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Patients, carers and advocates say better evidence is needed on the safety of ketamine for depression after long-term use, and that those prescribed it must be closely monitored.

Esketamine and arketamine diagram
Copyright © 2019 Pharmacist Answers

A study undertaken as part of a collaboration between the NIHR Maudsley Biomedical Research Centre (BRC) and NIHR Oxford Health Biomedical Research Centre (BRC), Exploring patients'and carers' views about the clinical use of ketamine to inform policy and practical decisions: mixed-methods study, was published on 30 July in the Royal College of Psychiatrists' BJPsych Open.

The study explored attitudes among four groups: people considering ketamine as an antidepressant, people who have already used ketamine for depression, people with experience of illegal drug use and addiction, and patient advocates and carers. 44 people took part in 21 focus groups, and an online survey captured the views of patients, carers and advocates during a consultation day.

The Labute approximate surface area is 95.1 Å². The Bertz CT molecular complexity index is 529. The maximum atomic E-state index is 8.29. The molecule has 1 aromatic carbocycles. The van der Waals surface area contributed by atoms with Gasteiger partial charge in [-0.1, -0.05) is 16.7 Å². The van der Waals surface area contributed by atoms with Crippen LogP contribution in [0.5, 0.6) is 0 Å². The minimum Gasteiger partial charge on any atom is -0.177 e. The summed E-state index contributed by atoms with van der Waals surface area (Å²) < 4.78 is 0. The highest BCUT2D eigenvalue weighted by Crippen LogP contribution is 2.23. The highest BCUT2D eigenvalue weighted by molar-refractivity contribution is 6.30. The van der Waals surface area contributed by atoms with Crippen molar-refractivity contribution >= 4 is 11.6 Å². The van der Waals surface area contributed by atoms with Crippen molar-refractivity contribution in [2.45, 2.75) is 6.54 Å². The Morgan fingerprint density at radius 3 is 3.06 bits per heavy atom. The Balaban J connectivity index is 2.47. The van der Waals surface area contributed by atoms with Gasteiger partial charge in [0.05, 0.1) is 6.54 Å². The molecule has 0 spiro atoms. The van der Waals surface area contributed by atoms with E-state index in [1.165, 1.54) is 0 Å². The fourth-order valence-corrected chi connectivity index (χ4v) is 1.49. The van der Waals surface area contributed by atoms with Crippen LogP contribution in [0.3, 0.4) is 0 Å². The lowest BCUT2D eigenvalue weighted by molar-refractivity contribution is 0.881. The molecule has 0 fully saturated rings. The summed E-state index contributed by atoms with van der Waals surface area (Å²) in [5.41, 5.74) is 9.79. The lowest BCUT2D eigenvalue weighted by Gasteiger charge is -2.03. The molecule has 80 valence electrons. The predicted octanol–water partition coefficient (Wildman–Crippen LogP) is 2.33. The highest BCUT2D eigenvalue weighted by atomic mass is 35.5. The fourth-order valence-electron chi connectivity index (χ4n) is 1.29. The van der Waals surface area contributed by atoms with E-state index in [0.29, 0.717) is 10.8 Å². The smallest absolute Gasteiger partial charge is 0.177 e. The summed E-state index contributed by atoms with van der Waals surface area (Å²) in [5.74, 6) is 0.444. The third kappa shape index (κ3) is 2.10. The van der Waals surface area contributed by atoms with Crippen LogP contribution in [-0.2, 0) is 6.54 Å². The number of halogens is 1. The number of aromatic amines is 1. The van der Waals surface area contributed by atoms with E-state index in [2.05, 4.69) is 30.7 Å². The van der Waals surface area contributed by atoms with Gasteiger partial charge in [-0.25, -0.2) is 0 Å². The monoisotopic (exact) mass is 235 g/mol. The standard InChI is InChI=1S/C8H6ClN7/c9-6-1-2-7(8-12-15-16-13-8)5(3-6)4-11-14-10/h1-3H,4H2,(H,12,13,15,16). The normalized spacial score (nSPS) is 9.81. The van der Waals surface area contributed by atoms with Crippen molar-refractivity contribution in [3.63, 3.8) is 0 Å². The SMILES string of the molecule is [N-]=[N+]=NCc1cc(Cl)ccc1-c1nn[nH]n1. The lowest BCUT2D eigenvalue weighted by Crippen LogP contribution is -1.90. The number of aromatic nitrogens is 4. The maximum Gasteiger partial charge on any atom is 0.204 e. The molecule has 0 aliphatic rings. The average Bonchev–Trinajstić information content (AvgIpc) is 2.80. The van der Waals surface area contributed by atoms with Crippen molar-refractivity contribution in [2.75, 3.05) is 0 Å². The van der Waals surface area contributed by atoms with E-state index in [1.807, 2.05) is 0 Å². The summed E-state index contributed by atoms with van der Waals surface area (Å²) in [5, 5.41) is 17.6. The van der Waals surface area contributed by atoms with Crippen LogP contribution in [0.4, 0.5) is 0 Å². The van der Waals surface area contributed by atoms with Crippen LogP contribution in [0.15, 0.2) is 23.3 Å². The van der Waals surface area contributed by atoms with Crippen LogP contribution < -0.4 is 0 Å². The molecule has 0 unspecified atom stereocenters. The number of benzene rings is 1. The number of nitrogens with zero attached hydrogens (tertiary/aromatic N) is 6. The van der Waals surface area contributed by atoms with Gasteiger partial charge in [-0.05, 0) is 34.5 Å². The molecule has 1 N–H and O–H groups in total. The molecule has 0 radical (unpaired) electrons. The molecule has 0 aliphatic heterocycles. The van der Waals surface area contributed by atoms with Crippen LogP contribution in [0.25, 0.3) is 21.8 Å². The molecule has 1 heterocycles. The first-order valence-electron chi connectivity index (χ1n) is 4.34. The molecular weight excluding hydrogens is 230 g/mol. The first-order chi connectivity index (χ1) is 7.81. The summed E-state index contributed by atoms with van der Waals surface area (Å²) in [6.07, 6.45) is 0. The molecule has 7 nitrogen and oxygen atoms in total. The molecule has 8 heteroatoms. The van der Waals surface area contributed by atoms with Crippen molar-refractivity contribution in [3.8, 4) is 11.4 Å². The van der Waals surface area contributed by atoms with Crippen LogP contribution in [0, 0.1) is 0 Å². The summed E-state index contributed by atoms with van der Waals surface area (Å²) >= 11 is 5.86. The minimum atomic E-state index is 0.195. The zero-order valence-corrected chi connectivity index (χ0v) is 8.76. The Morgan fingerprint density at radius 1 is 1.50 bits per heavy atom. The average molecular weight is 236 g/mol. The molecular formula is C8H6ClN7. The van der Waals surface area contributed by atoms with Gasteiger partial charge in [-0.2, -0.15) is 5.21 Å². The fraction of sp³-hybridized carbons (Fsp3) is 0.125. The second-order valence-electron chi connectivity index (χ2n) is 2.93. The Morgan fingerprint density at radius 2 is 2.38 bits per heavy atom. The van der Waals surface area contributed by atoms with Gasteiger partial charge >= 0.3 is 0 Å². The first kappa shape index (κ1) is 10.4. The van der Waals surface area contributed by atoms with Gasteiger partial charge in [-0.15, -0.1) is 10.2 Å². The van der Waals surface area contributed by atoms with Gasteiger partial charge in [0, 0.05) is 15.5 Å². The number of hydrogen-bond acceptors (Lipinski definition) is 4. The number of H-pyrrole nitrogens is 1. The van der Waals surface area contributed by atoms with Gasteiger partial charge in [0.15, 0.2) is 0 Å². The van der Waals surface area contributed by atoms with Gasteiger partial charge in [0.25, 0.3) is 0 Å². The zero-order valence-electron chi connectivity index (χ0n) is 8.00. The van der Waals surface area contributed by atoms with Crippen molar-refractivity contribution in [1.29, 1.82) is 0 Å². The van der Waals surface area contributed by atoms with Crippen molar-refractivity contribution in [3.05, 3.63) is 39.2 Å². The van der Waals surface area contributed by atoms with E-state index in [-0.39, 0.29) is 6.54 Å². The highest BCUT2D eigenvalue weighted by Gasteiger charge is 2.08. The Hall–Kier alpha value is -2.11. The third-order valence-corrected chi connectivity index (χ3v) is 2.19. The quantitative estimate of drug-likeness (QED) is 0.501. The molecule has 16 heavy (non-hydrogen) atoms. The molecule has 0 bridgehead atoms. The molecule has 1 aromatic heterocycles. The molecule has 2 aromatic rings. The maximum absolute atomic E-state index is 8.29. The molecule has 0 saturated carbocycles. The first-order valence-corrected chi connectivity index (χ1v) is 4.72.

The majority (63 per cent) of participants felt careful monitoring of people using ketamine was required, both to gather evidence on effectiveness and side-effects, and to ensure safe use and administration. Most participants felt that the best system was to administer ketamine in a clinic on the first few occasions, then allow it to be taken at home to self-administer. However, there were mixed views across the group which require further investigation. Some had concerns about the risks of home administration, as well as about the lack of understanding of the drug among health professionals, and the stigma of ketamine as a party drug. Some participants were concerned about their ability to drive, work or care for their children responsibly after ketamine use, while others felt more information is needed about what experiences are normal or not when taking the drug. On the whole, however, those consulted felt the potential benefits outweighed the risks.

 

Most participants thought that patients should provide information about their use of ketamine and their mood in order to be prescribed ketamine. They also felt that health information is too often not shared. Monitoring systems need to be joined up and not separate from clinical care. - Joint senior author of the study, Professor Rupert McShane, Oxford Health Biomedical Research Centre.

 

To read the full press release.

To read a BMJ blog by Rupert McShane: A drug not a miracle - why we need a new system for monitoring ketamine.

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